Consent was necessary for use of the country’s military for foreign combat missions under the Russian constitution.
The request for use of force was sent by the president after considering the large number of citizens of Russia and neighboring countries, who went to join terrorist groups fighting in Syria, head of the presidential administration Sergey Ivanov told media. There are thousands of them, and Russia’s national security would be under threat, should they return home, he added.
“This is not about reaching for some foreign policy goals, satisfying ambitions, which our Western partners regularly accuse us of. It’s only about the national interest of the Russian Federation,” the official said.
Ivanov stressed that no ground operations are planned in Syria. Russia would use its warplanes to hit terrorist targets when requested by the Syrian government. He stressed that unlike the US-led coalition of countries that bombs militant troops in Syria, Russia was invited to do so by the legal authorities of Syria and thus follows international law.
“The military goal of the operation is strictly to provide air support for the [Syrian] government forces in their fight against Islamic State,” he said.
The bombing campaign is time-limited, Ivanov said, not revealing a clear deadline for it. He said he was not authorized to disclose details of the operation such as the number of warplanes involved.
“All our partners and allies will be informed about our decision today through corresponding military channels. Specific military information will be provided as well, I believe,” he concluded.
Military engagement in Syria would not result in Russia being mired in conflict, Konstantin Kosachev, head of the parliamentary committee on foreign affairs, said commenting on the news.
“We would not risk getting stuck in a long conflict and threaten the lives of our troops. The operation is aerial only. Certainly, in coordination with the ground operation of the Syrian army,” he told the Rossiya 24 news channel.
Previously, Russia provided the Syrian government with advanced weapons and military instructors to teach the Syrians how to use them.
The developement comes after Moscow has intensified involvement in Syria, establishing an Iraqi-based military communications center with Damascus, Baghdad and Tehran.
It also happened just days after President Putin called for an international anti-terrorist effort in Syria that would include the government of President Assad at the UN General Assembly. Western nations have been seeking to oust Assad since 2011, but several key nations such as Germany, France, Britain and the US have confirmed they would not be opposed to Assad staying in power for a transitional period, which would include defeating the Islamic State (IS, formerly ISIS/ISIL) terrorist group.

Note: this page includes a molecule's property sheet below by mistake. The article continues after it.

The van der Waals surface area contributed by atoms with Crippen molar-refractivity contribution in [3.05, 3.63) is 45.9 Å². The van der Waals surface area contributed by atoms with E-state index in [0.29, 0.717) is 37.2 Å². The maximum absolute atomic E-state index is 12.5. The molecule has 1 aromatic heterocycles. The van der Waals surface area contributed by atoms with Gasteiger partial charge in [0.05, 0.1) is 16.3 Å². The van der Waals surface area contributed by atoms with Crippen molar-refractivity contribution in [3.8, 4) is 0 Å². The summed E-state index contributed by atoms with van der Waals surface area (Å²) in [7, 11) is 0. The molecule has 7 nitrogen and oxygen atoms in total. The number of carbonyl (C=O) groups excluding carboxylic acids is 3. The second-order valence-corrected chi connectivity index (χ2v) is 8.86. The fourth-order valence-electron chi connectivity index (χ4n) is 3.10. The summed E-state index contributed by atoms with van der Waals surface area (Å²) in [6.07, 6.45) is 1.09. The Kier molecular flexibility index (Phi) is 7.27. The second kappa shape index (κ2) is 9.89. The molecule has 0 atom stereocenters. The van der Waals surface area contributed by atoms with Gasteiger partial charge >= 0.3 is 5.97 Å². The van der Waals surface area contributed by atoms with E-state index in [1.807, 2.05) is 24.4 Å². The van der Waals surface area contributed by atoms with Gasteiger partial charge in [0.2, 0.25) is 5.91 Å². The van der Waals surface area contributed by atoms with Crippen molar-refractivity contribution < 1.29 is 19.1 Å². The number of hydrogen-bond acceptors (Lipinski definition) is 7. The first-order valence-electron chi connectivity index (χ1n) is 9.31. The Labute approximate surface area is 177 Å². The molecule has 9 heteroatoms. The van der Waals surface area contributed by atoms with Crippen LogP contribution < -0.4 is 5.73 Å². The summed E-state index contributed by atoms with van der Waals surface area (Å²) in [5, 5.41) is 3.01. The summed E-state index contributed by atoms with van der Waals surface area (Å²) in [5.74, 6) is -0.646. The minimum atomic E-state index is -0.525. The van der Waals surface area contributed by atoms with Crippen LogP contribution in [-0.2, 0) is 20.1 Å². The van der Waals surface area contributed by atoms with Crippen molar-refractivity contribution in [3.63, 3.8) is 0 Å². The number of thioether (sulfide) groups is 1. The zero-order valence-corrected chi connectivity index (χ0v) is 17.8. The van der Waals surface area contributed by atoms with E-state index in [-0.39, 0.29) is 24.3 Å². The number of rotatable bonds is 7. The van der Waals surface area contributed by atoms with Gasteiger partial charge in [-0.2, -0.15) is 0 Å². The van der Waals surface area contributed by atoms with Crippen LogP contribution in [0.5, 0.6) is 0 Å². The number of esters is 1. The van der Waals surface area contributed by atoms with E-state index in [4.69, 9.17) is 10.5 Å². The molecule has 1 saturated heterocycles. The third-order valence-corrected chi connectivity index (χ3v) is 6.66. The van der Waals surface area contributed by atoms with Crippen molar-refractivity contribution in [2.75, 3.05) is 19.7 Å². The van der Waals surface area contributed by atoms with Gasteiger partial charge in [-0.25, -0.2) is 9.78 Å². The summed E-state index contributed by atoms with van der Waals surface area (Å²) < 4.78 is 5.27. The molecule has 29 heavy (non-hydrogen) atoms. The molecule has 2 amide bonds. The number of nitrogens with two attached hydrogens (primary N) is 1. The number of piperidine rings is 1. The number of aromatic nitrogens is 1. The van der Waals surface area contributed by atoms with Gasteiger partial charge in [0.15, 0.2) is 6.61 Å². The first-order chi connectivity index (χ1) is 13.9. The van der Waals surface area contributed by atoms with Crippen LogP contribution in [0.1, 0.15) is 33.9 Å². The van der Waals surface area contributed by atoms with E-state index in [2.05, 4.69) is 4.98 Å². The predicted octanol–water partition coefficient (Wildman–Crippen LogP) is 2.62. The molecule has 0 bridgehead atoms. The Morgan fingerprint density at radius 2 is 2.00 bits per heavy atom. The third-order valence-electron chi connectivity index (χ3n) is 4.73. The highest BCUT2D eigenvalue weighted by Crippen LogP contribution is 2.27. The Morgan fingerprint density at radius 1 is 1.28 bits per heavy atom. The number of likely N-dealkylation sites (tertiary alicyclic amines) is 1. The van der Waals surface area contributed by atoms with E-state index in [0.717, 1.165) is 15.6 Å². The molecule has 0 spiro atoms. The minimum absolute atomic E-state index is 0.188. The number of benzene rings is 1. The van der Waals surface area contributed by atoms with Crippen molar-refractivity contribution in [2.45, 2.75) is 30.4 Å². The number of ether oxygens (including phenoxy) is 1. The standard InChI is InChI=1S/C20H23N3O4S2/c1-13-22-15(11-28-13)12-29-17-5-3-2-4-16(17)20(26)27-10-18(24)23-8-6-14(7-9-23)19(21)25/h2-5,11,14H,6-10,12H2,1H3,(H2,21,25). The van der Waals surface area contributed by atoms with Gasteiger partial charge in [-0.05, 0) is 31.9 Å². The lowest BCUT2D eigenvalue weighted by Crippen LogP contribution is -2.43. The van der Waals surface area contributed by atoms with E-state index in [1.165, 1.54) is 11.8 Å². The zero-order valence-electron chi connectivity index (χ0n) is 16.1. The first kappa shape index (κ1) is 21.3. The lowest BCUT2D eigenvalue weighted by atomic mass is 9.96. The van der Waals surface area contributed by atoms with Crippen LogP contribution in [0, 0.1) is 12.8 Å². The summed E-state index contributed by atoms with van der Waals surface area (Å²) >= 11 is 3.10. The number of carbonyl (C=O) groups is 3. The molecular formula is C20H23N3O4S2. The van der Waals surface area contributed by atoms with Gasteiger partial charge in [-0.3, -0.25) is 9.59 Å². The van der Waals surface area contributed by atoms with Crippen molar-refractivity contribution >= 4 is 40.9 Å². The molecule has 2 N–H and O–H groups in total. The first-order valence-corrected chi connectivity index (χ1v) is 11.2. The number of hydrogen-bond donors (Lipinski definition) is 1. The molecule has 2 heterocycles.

IS has taken over large portions of Syria and neighboring Iraq and is on its way to creating a caliphate. Islamic State has consolidated its position with a combination of successful raids, barbaric brutality and active campaigning on social media targeting potential recruits and supporters worldwide.
There are other significant militant groups active in Syria, including an Al Qaeda branch in the region, Al Nusra Front, which competes with IS for territory, resources and fighters. Another major player in the country is the Kurd militia, which has been defending the Kurd-populated north from IS with assistance from the US-led coalition.
Russia’s airstrike approach is similar to the US-led coalition, which involves bombing terrorist targets in Syria. But there is a clear distinction that may allow Moscow to succeed where Washington failed, says John Laughland from the Institute of Democracy and Cooperation in Paris.
“The difference with the Russian deployment – and this is the key point – is that it is being conducted in cooperation with the Syrian Army. The Russian approach is diametrically the opposite of the Western approach. The Syrian Army has boots on the ground,” he told RT.
If the Syrian Army with Russia’s help manages to score victories against Islamic State, this would expose the US as not really trying to defeat the terrorist group militarily, but actually trying to channel its aggression against Damascus, Syrian political analyst Annar Waqqaf told RT.
“The Americans are certainly using the Islamic State. They think they can contain them, because they know that their funding and support base lays [sic] with US allies in Saudi Arabia and that their logistic lies with the US allies in Turkey. They believe that whenever they want to close the tap they can close it. But in fact it’s not true,” he explained.
Russia’s alliance with Syria, Iran and Iraq would mean that Saudi Arabia and Turkey would have to stop ‘playing double games’ in Syria, says Srdja Trifkovic, international affairs analyst at the Chronicles magazine. The Saudis are financing IS and supporting the Al Nusra Front, in order to take power from the Assad government, and Turkey is more interested in fighting Kurds than Islamic State, he explained.
“It will no longer be possible in the new setup with the Iranians, the Iraqis, the Syrians and the Russians sharing intelligence for the Gulf monarchies and for [Turkish President] Erdogan to get away with this duplicity. For as long as they are able to do so, the Americans couldn’t really get very far with their anti-ISIS campaign,” he told RT.